Biodiversity Offsetting: quid pro grow?

On 9 May, Owen Paterson (Secretary of State for the Environment, Food and Rural Affairs) welcomed over 100 delegates to a Defra summit on biodiversity offsetting. Although this was a relatively short event, the level of agreement amongst speakers and the Secretary of State’s enthusiasm gave a useful indicator of the political significance of this agenda and the questions that will need to be answered as policy is developed.

Biodiversity offsetting is not a new concept, and many international examples exist – Paterson reported on his visit to Australia earlier this year, including mandatory schemes in Victoria and voluntary approaches in New South Wales. But the UK context of using such an approach to help grow the economy gives a slightly different flavour here, and newspaper headlines have warned about the risks of inadvertently producing a ‘license to trash’ in order to support economic growth.

Paterson emphasised throughout the summit that his dual interests were in growing the rural economy whilst actively improving the environment – he stressed several times that these should not be in tension, and that one should help with the other. There was an emphasis throughout that the current system is simply not delivering improvements for nature – mere protection was not sufficient now, given the depleted state of the environment in many areas.

The Secretary of State signaled that there was preliminary Cabinet Office support for exploring biodiversity offsetting, and that he wanted to publish a consultation on this area in the future, including through events such as this summit. The government is also due to respond shortly to the Ecosystems Markets Taskforce final report which includes exploration of biodiversity offsetting as a recommendation – it is reasonable to assume that the response will give further indication of what might happen next.

Speakers from the high-profile discussion panel included:

  • Dieter Helm (Natural Capital Committee), who noted the need for confidence in measuring techniques and the need to ensure that offsetting is visibly effective;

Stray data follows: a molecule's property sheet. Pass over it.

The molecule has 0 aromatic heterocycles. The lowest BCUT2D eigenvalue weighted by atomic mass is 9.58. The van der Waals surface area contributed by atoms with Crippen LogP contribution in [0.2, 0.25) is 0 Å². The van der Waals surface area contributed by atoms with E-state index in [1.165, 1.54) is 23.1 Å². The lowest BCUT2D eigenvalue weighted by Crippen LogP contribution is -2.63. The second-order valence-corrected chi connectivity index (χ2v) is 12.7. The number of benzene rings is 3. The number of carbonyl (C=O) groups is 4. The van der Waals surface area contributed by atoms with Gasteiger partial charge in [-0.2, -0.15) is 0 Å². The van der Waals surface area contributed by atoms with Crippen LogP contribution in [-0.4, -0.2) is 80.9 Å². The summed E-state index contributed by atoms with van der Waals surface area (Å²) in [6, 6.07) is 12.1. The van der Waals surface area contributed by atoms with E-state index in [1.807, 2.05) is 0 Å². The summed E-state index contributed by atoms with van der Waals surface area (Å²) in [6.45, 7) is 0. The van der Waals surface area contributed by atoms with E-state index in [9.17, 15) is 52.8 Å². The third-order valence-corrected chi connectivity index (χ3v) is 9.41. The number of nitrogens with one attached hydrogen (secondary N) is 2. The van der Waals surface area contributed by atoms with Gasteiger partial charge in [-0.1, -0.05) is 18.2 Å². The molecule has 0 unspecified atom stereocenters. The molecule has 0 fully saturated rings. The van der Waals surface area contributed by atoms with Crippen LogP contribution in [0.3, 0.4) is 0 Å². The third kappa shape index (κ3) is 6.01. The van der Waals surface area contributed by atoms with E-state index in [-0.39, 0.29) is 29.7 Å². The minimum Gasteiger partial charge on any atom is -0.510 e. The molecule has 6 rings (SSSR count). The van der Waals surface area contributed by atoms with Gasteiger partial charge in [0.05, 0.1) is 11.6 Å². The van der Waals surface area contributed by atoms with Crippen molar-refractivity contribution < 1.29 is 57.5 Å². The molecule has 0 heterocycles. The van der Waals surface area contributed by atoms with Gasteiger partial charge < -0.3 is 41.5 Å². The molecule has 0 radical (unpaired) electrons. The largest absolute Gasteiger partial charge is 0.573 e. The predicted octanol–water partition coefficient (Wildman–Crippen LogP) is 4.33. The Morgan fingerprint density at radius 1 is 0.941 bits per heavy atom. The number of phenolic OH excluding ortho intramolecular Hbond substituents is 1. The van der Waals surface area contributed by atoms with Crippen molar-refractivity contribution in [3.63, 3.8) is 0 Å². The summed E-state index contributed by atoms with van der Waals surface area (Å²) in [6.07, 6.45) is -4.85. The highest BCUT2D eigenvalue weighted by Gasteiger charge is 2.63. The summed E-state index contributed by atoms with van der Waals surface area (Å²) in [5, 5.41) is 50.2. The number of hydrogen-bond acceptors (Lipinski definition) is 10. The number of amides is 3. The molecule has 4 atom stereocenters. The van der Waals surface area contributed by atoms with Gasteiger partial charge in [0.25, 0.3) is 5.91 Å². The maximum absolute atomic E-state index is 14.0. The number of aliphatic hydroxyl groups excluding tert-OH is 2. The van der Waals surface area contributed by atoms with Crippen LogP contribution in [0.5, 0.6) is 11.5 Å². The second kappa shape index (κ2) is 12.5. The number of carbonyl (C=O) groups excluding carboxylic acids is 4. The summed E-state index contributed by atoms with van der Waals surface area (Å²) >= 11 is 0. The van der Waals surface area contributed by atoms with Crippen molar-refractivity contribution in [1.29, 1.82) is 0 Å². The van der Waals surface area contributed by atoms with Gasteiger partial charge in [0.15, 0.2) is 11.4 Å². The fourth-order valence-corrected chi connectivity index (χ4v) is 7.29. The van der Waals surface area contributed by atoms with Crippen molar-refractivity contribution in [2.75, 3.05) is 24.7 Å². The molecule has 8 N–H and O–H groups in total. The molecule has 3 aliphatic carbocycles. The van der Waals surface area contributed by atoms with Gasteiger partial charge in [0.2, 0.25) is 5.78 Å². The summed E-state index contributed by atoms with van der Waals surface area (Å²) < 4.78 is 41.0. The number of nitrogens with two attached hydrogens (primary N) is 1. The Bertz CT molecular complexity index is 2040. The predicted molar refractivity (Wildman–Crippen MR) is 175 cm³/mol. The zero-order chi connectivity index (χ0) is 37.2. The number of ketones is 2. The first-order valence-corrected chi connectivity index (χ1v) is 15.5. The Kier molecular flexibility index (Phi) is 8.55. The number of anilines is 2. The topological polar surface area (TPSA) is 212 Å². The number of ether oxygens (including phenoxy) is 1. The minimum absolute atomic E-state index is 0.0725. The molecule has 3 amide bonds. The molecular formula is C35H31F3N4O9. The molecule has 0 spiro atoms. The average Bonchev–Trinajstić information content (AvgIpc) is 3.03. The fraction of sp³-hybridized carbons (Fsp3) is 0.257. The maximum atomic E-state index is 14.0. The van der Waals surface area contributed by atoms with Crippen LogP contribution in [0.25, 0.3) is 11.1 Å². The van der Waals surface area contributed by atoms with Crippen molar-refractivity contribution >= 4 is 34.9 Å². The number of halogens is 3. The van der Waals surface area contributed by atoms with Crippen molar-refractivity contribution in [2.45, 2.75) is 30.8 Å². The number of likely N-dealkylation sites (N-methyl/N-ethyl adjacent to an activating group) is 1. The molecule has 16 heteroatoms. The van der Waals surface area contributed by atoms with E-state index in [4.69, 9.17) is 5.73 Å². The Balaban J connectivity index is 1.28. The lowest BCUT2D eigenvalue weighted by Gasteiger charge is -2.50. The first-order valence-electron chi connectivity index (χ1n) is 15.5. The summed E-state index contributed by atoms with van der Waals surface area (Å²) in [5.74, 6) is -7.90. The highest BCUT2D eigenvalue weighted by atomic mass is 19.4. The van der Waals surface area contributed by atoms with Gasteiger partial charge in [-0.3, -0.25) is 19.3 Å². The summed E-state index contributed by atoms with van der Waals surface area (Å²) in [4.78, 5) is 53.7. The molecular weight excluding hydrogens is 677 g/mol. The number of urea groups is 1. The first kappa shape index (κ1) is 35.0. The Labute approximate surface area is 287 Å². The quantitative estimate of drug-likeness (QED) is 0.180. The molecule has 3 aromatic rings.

• David Hill (Ecosystem Markets Taskforce), who felt that such a system would need to be mandatory to be effective, but could be eased through the purchase of conservation credits; the first two offset trades had been carried out as part of a pilot, which gave proof of concept;
  • Stephanie Hilborne (Wildlife Trusts), who highlighted the loss of abundance as well as biodiversity, and stressed the need to ‘get the details right’ – there would also be a huge need for ecological expertise within local authorities. She noted that approaches in marine offsetting would need to be particularly cautious given that less was known about effects here;
  • John Slaughter (Home Builders Federation), who argued that offsetting should be a positive option for developers – not just a new tax on development. There was also a need for the system to work more swiftly than current planning processes, and a possible tension with the national need for affordable housing if this became a particularly onerous process;
  • Kerry ten Kate (Business and Biodiversity Offsets Programme), who explained that it was important to develop a clear set of conservation priorities to inform when developments on one kind of habitat could be offset by improvements in a very different environment. A three tier system could help to ensure that the scale of the process was proportional to the significance of the development – light-touch approaches could involve simple purchase of credits with no delay, but larger schemes would need independent review.

Discussions between the panel and the audience highlighted the following questions and areas for further thought:

  • The need for offsetting to be seen as a last resort – after avoidance and mitigation of impacts
  • The need for offsets to be relatively local to the development to support local community access to nature and avoid further areas of ‘nature deficit disorder’
  • The need to maintain offsets in perpetuity rather than re-offset again at a later date – this could perhaps be achieved through establishing trust funds
  • The need to ensure that all of the ‘pieces of the puzzle’ are in place before a scheme is made mandatory – including expertise in local authorities, and the availability of areas to use as offsets through a credit system
  • The need to ensure that there are still conservation areas that are beyond consideration of offsetting – SSSIs are priceless in this sense, and some types of habitat are simply irreplaceable on a short or medium timescale
  • The need to ensure the biodiversity metrics are appropriate

What do you think? What other issues should be explored in a consultation? How can we make sure that the aim of improving the environment is actually delivered by an offsetting scheme?